I do outline and plan...but I think plot planning is different than meaning or theme planning. I don't tend to notice themes (other than foggy ideas) until I've finished a few drafts of the book; sometimes I can go through and strengthen them at that point, but I can't imagine trying to pencil them in.

C. Lee McKenzie said...

Everyone finds what works for them, I guess. I call myself a semi-pantser because I don't know any other way to describe how I put a story together.

Vijaya said...

Great post. I would never have dreamed of majoring in literature even though I loved it because I was far too practical -- and the love of science was too strong to do anything else really. Win-win situation, I suppose. So I was a scientist who read avidly, and not just research papers :)

I think you had it spot on about authors not consciously planting *everything* -- some of it just happens -- and I'm discovering this in my own writing. Now that I'm on my fifth draft of my historical, I think I finally *know* what it's really about. Okay, I'm slow.

Marcia said...

Laura -- That's so true.

Barbara -- Yes, symbols grow organically. I think there are probably symbols in our stories that we don't even catch.

Faith -- I think that's a really good point. Some subjects lend themselves better to self-study than others, and I think writing does.

Lee -- I think semi-pantsing is actually pretty common. Most pantsers seem to go with some sort of guidelines.

Vijaya -- Yes, I think it can take drafts before we know what it is we're dredging up!

Mirka Breen said...

This echoes my mind on every level. When it comes to art, I think you have to *DO*- not take classes "about," period. But being a culturally literate person is a treasure in itself.
This means you don't have to take how-to-write classes. But a curious person would be reading anyway.

Andrea Mack said...

Such a thought-provoking post! I was just thinking about how thinking too much about the mechanics and structure behind the story sometimes seems to take away from the raw emotion of the experience.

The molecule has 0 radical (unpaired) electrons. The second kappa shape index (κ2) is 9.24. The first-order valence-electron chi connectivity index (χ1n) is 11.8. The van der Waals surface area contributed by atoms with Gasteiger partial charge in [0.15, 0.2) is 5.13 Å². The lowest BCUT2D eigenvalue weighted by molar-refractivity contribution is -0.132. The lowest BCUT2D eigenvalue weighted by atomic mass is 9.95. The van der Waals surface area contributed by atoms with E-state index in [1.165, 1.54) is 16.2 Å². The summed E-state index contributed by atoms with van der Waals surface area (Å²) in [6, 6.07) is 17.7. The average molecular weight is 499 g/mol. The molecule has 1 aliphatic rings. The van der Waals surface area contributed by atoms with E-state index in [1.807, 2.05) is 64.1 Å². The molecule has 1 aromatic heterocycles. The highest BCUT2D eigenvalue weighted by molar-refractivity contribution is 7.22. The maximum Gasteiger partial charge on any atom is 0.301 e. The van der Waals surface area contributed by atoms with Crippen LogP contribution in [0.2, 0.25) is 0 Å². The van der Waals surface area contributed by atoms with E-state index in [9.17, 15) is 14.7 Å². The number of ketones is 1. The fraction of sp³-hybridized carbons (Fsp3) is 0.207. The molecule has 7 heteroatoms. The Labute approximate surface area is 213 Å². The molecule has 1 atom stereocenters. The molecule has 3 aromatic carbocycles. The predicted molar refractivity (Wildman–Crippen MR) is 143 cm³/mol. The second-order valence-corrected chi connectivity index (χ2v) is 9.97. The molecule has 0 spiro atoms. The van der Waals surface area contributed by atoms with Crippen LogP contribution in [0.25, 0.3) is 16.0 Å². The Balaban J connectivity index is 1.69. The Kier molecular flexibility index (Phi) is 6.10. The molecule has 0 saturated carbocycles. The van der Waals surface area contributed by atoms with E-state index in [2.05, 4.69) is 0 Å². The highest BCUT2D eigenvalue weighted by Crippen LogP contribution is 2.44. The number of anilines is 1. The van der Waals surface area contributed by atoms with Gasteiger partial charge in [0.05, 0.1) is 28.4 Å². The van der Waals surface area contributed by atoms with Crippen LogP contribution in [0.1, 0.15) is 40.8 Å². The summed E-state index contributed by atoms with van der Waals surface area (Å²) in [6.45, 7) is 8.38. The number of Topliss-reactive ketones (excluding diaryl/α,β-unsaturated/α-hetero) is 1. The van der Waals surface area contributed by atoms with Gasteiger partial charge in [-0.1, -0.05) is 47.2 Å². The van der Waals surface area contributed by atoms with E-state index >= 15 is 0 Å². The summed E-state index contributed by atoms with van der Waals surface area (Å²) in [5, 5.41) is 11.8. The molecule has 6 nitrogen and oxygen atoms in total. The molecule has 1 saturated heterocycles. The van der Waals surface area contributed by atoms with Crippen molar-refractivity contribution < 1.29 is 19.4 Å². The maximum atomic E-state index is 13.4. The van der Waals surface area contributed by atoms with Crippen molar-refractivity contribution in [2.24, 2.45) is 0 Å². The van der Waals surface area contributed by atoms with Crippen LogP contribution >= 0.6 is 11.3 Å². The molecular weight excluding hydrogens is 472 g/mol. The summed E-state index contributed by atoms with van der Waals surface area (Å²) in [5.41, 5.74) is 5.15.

Marcia said...

Mirka -- Doing is essential; classes are often helpful but dispensable in a way that doing is not. I'm all for self-education in something a person is passionate about, though.

Andrea -- I do think it's possible to craft the heart out of something. We have to be watchful of that.

Kelly Hashway said...

English major here. LOL. I've heard if you want to go into writing, you should major in marketing. I think I agree with that.

Marcia said...

Kelly -- I think that opinion about majoring in marketing is becoming wider-spread!

Carmella Van Vleet said...

This is precisely why I didn't major in English either. Great post!

Stina Lindenblatt said...

When I started writing, all I knew was you had a beginning, middle, and end. Now I know it's more complex than that. I don't remember learning it in high school. All I remember was figuring out theme, which I could never do.

Marcia said...

Carmella -- I also didn't want to read "boring classics" or end up with a teacher who asked questions I didn't know how to respond to. Unfortunately, English classes had kind of killed reading for me. Ha -- maybe I just never really graduated past Middle Grade. :)

Stina -- Yeah, I was never very good at stating the theme, either. I could probably do better now. But it seems to me that studying both literature and history improves with age and life experience.

Medeia Sharif said...

I double majored in English and psychology. Looking back, English enhanced my love for literature but didn't really do much for my writing. Actually, in my teens and early twenties I tried too hard with themes and symbols, which made my writing unrealistic.

Marcia said...

Medeia -- My daughter double-majored in those same fields. :) I did the same thing as you when I wrote in my teens and 20s! I tried too hard with symbols and themes, because of that influence from English classes even though I didn't major in it. It really turned me into a bad writer for a while.

Daisy Carter said...

What an excellent point, Marcia. I loved the "lit" part of english classes, and I wonder if that doesn't affect my writing sometimes. I don't write page long descriptions of flower petals (yikes!), but I do tend to write with theme and symbolism in mind.

As for all the plotting, etc, well, I'm definitely guilty of teaching it over at my blog. But I am definitely a discovery writer during my first draft. I've tried so hard to follow a formula or outline during a first draft, but it always ends up stifling me. So, I write a draft and then implement all of the beats/points/etc.

Excellent, excellent post.

Marcia said...

Daisy -- I find that symbols surprise me in my writing. Something will come up and I'll go, "Oh, that's actually sort of a symbol." I find that themes are more planned, and symbols more spontaneous.